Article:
It is very proud to equip its Apple Watch Series 8 with the skin temperature sensor already expected in the previous version, however, the Cupertino company is dedicated to menstrual cycle monitoring to specifically detect the period of ovulation, a period that is prone to temperature rise. Aware that a misunderstanding of the process can lead to serious risks of consequences, Apple has specified that this information should not be used as a contraceptive method to prevent birth.
This trend has some medical experts reacting, pointing out the risks associated with improper use, reading or understanding of the menstrual monitor.People who don’t understand how complicated fertility is can lead to unwanted pregnancies”. And as the US media pointed out, “These fears are heightened by recent restrictions on abortion rights in the United States, which make it more difficult to terminate unwanted pregnancies, but also to collect and store menstrual cycle data.”. When its Watch Series 8 was announced, Apple made it clear that ovulation detection, like all health data, is encrypted and protected by Face ID.
Menstrual monitoring apps used for contraception
A lack of investment dedicated to women’s health has created a boom in “femtech,” where much more needs to be done. Cycle tracking apps (which rely on user-supplied information) abound in app stores and collect thousands of data. The latter, at the heart of fertility awareness methods, is used by some women as an alternative to the pill or other contraceptive methods.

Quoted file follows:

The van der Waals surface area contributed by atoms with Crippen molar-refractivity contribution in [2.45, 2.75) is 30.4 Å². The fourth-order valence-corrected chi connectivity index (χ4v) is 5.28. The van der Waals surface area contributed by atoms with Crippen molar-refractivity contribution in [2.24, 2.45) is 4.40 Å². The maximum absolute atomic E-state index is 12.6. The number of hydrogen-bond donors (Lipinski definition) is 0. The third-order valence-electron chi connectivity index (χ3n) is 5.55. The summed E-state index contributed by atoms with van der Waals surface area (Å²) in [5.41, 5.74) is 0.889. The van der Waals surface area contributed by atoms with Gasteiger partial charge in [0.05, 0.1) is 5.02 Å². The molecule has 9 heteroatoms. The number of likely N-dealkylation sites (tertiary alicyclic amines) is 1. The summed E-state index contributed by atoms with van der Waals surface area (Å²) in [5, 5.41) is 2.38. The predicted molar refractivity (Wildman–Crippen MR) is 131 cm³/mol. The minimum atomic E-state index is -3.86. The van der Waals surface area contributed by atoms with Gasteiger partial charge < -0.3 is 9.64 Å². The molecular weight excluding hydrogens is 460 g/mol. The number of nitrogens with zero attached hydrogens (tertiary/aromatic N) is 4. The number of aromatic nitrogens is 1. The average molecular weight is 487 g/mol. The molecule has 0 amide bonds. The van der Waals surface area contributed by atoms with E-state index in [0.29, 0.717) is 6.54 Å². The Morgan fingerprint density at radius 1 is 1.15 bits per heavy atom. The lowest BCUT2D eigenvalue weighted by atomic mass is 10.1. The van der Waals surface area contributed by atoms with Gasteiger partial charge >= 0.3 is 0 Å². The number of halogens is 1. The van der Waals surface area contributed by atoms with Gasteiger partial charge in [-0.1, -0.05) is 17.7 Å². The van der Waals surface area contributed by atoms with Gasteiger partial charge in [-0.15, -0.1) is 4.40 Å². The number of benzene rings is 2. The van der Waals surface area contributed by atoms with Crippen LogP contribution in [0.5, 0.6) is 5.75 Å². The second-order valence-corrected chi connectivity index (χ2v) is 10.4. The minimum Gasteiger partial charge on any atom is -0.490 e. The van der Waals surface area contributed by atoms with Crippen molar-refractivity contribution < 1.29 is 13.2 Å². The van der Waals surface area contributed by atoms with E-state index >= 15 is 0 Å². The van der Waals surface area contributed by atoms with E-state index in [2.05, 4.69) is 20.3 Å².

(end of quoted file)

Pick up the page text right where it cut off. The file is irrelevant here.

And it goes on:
Apple states on its website that “Cycle Tracker app should not be used for birth control purposes.“And notes that ovulation information is only an estimate. The company does not intend to hit the target in the event of an inaccurate estimate and in no way certifies favorable periods for conception. The company states that monitoring should never be. Used to detect medical conditions that may affect ovulation.”Such as polycystic ovary syndrome“.
A temperature-based sterilization method is highly unreliable
He recalled Wired, the Health app on iOS already gave its users the option to enter their menstrual cycle and their physical symptoms. Depending on the data obtained, the application can predict the date of the upcoming period and the period of ovulation. But according to the American College of Obstetricians and Gynecologists, this method has a high failure rate. Although most of these apps claim to be birth control, the truth is that people rely on them. As a University of Utah researcher says Wired,”Our people do not have enough knowledge about body and health to really understand that this is not true. It’s a problem with all fertility technologies, but Apple’s is the biggest and most visible”.